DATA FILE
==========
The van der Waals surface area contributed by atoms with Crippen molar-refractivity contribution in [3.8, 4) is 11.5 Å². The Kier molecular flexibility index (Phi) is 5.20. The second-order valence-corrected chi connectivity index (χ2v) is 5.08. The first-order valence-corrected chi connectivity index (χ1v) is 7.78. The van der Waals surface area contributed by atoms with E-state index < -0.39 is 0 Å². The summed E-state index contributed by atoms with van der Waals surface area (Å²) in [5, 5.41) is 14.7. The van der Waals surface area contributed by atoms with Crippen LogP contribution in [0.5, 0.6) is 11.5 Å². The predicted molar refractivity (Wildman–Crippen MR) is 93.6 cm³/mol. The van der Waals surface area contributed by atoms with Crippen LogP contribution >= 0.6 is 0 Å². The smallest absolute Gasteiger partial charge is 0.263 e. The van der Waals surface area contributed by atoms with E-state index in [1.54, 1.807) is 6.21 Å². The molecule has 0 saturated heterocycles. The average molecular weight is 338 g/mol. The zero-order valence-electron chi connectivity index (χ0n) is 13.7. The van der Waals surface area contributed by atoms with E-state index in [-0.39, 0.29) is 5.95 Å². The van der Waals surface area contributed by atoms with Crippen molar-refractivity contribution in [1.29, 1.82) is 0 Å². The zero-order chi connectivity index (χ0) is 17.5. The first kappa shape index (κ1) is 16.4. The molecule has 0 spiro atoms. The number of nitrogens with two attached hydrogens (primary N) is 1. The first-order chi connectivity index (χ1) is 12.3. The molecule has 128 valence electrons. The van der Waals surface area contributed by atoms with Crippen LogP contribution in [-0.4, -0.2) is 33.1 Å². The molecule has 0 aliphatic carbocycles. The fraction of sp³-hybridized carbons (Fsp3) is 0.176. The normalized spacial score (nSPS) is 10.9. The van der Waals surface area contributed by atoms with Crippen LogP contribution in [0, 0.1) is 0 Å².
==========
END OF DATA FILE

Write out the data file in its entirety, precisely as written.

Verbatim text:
The van der Waals surface area contributed by atoms with Crippen molar-refractivity contribution in [3.8, 4) is 11.5 Å². The Kier molecular flexibility index (Phi) is 5.20. The second-order valence-corrected chi connectivity index (χ2v) is 5.08. The first-order valence-corrected chi connectivity index (χ1v) is 7.78. The van der Waals surface area contributed by atoms with E-state index < -0.39 is 0 Å². The summed E-state index contributed by atoms with van der Waals surface area (Å²) in [5, 5.41) is 14.7. The van der Waals surface area contributed by atoms with Crippen LogP contribution in [0.5, 0.6) is 11.5 Å². The predicted molar refractivity (Wildman–Crippen MR) is 93.6 cm³/mol. The van der Waals surface area contributed by atoms with Crippen LogP contribution >= 0.6 is 0 Å². The smallest absolute Gasteiger partial charge is 0.263 e. The van der Waals surface area contributed by atoms with E-state index in [1.54, 1.807) is 6.21 Å². The molecule has 0 saturated heterocycles. The average molecular weight is 338 g/mol. The zero-order valence-electron chi connectivity index (χ0n) is 13.7. The van der Waals surface area contributed by atoms with E-state index in [-0.39, 0.29) is 5.95 Å². The van der Waals surface area contributed by atoms with Crippen molar-refractivity contribution in [1.29, 1.82) is 0 Å². The zero-order chi connectivity index (χ0) is 17.5. The first kappa shape index (κ1) is 16.4. The molecule has 0 spiro atoms. The number of nitrogens with two attached hydrogens (primary N) is 1. The first-order chi connectivity index (χ1) is 12.3. The molecule has 128 valence electrons. The van der Waals surface area contributed by atoms with Crippen LogP contribution in [-0.4, -0.2) is 33.1 Å². The molecule has 0 aliphatic carbocycles. The fraction of sp³-hybridized carbons (Fsp3) is 0.176. The normalized spacial score (nSPS) is 10.9. The van der Waals surface area contributed by atoms with Crippen LogP contribution in [0, 0.1) is 0 Å².